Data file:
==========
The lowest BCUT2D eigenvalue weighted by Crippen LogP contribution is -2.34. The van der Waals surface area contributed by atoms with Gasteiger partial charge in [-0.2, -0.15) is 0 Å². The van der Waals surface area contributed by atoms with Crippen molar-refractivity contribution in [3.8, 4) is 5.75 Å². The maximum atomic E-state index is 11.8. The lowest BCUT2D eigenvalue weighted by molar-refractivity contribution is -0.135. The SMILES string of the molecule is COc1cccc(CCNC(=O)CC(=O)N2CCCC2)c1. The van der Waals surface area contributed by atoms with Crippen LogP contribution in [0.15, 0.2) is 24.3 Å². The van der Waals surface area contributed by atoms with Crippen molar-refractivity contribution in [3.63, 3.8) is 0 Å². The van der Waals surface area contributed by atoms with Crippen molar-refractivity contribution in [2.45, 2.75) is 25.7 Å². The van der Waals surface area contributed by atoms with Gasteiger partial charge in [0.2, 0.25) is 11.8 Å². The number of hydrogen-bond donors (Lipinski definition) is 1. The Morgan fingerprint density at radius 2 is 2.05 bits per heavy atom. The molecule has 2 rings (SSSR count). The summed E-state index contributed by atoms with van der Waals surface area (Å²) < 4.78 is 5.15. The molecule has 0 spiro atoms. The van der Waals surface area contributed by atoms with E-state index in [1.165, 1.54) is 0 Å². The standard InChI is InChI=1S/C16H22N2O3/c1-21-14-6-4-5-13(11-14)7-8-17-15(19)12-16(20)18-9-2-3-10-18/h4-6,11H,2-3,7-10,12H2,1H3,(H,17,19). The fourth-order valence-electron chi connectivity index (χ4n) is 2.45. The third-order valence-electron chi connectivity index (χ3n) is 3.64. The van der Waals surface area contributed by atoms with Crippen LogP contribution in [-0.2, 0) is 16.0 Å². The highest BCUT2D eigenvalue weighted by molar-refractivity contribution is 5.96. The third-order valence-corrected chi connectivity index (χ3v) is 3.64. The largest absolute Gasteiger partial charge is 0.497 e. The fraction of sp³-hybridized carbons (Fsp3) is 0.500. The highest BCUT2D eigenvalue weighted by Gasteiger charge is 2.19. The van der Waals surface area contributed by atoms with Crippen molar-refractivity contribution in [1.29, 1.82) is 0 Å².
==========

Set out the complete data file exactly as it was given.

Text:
The lowest BCUT2D eigenvalue weighted by Crippen LogP contribution is -2.34. The van der Waals surface area contributed by atoms with Gasteiger partial charge in [-0.2, -0.15) is 0 Å². The van der Waals surface area contributed by atoms with Crippen molar-refractivity contribution in [3.8, 4) is 5.75 Å². The maximum atomic E-state index is 11.8. The lowest BCUT2D eigenvalue weighted by molar-refractivity contribution is -0.135. The SMILES string of the molecule is COc1cccc(CCNC(=O)CC(=O)N2CCCC2)c1. The van der Waals surface area contributed by atoms with Crippen LogP contribution in [0.15, 0.2) is 24.3 Å². The van der Waals surface area contributed by atoms with Crippen molar-refractivity contribution in [3.63, 3.8) is 0 Å². The van der Waals surface area contributed by atoms with Crippen molar-refractivity contribution in [2.45, 2.75) is 25.7 Å². The van der Waals surface area contributed by atoms with Gasteiger partial charge in [0.2, 0.25) is 11.8 Å². The number of hydrogen-bond donors (Lipinski definition) is 1. The Morgan fingerprint density at radius 2 is 2.05 bits per heavy atom. The molecule has 2 rings (SSSR count). The summed E-state index contributed by atoms with van der Waals surface area (Å²) < 4.78 is 5.15. The molecule has 0 spiro atoms. The van der Waals surface area contributed by atoms with E-state index in [1.165, 1.54) is 0 Å². The standard InChI is InChI=1S/C16H22N2O3/c1-21-14-6-4-5-13(11-14)7-8-17-15(19)12-16(20)18-9-2-3-10-18/h4-6,11H,2-3,7-10,12H2,1H3,(H,17,19). The fourth-order valence-electron chi connectivity index (χ4n) is 2.45. The third-order valence-electron chi connectivity index (χ3n) is 3.64. The van der Waals surface area contributed by atoms with Crippen LogP contribution in [-0.2, 0) is 16.0 Å². The highest BCUT2D eigenvalue weighted by molar-refractivity contribution is 5.96. The third-order valence-corrected chi connectivity index (χ3v) is 3.64. The largest absolute Gasteiger partial charge is 0.497 e. The fraction of sp³-hybridized carbons (Fsp3) is 0.500. The highest BCUT2D eigenvalue weighted by Gasteiger charge is 2.19. The van der Waals surface area contributed by atoms with Crippen molar-refractivity contribution in [1.29, 1.82) is 0 Å².